Herrera Beutler still has CRC concerns

She says vote on sales tax hike to pay for light rail will give her a clear gauge of public support




U.S. Rep. Jaime Herrera Beutler discussed the Columbia River Crossing project with The Columbian editoral board on Monday, Jan. 16.

Congresswoman talks town halls, confirms re-election bid

Congresswoman talks town halls, confirms re-election bid

Congresswoman Jaime Herrera Beutler said Monday she expects a new House transportation bill in the next two months, but also said she remains unsold on the Columbia River Crossing.

A new bill would make a difference in securing the $450 million-plus of federal highway funding that the controversial project needs to get off the ground. Yet at the same time, the freshman Republican told The Columbian’s editorial board a vote on light rail would give her a better idea of local support for the $3.5 billion highway, light rail and bridge project.

Without offering specifics on funding sources or amounts, she said the House bill would be a “multiyear transportation plan.” But in a presidential election year and with serious differences between both parties about the duration and funding for a new bill, it’s clear no proposal will find easy approval.

The last substantial transportation bill was passed in 2005 and expired in 2009. In the meantime, lawmakers have added money to the pot incrementally — a process that makes planning for large multiyear projects such as the CRC uncertain.

During the last year, Herrera Beutler has called on local officials to hold a vote on a sales tax increase for operations and maintenance of light rail as soon as possible.

“When we have construction … when it goes over budget, and it’s not an ‘if,’ it’s a ‘when’ — it’s a megaproject,” she said, “we need to know 100 percent that we have approval.”

While she said she’d like to see an overall up-or-down vote on the entire project, she said that legally and practically, a C-Tran vote on the operations and maintenance of light rail is the best route. Should the measure pass, then she said she knows her constituents support the plans as they stand. If it fails, then Herrera Beutler said the need for a new bridge does not go away, but “it does mean we’re going to have to redraw things.”

“People have demonstrated they’re willing to pay for something they believe in,” she said. “(Those who are delaying a vote) shouldn’t be so afraid people won’t pay for something.”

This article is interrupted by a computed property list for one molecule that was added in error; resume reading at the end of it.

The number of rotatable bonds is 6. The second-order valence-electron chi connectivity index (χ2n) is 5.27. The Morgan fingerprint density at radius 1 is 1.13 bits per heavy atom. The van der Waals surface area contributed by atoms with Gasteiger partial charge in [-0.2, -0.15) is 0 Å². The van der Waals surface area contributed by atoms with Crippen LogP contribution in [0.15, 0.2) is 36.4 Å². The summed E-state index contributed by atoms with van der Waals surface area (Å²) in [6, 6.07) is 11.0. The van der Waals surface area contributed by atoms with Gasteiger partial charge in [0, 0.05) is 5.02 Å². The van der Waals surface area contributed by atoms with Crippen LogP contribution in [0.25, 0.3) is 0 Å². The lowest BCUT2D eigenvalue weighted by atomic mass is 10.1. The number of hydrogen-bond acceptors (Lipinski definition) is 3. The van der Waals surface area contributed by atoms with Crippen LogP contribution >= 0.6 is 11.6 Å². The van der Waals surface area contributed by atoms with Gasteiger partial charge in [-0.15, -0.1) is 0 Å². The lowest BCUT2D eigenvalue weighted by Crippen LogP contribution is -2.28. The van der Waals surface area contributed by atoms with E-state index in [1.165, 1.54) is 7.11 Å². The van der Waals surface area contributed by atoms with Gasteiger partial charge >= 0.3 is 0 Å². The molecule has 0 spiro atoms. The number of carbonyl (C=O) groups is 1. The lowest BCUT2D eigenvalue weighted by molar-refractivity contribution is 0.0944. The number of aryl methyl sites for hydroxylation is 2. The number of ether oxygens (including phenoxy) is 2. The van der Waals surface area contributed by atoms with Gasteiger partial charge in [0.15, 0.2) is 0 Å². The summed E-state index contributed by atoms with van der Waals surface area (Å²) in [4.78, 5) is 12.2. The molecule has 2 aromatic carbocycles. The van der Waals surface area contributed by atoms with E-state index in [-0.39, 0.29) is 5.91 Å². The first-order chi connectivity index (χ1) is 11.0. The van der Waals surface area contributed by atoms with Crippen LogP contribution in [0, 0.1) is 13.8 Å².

While planning costs have topped $140 million, the congresswoman said that spending isn’t jarring to her.

“A project of this nature is going to cost a lot,” she said. “I get that, and I think most of the public gets that.”

But she did continue to stress her concerns about how funding for the CRC would be found at the local and state levels as well.

“We don’t know where that money is going to come from — that’s a huge red flag,” Herrera Beutler said.

As far as an upcoming House transportation spending proposal, Herrera Beutler didn’t say how it would be funded, but she did rule out an increase in the federal gas tax. Gas taxes, she said, are a declining revenue source, and so more out-of-the-box ideas such as a national car tab or tire taxes are still being researched. But the bill will be straightforward with no pork and an emphasis on projects of national significance. That would be legislation even House Speaker John Boehner, who has voted against every transportation bill put before him in the past, can support, she said.

“We have to figure out a creative way to do this,” she said.

In the Democrat-controlled Senate, a two-year bill was proposed late last year. However, indications have shown that Republicans in the House want any new bill to cover five or six years.

Andrea Damewood: 360-735-4542 or andrea.damewood@columbian.com or www.facebook.com/reporterdamewood or www.twitter.com/col_cityhall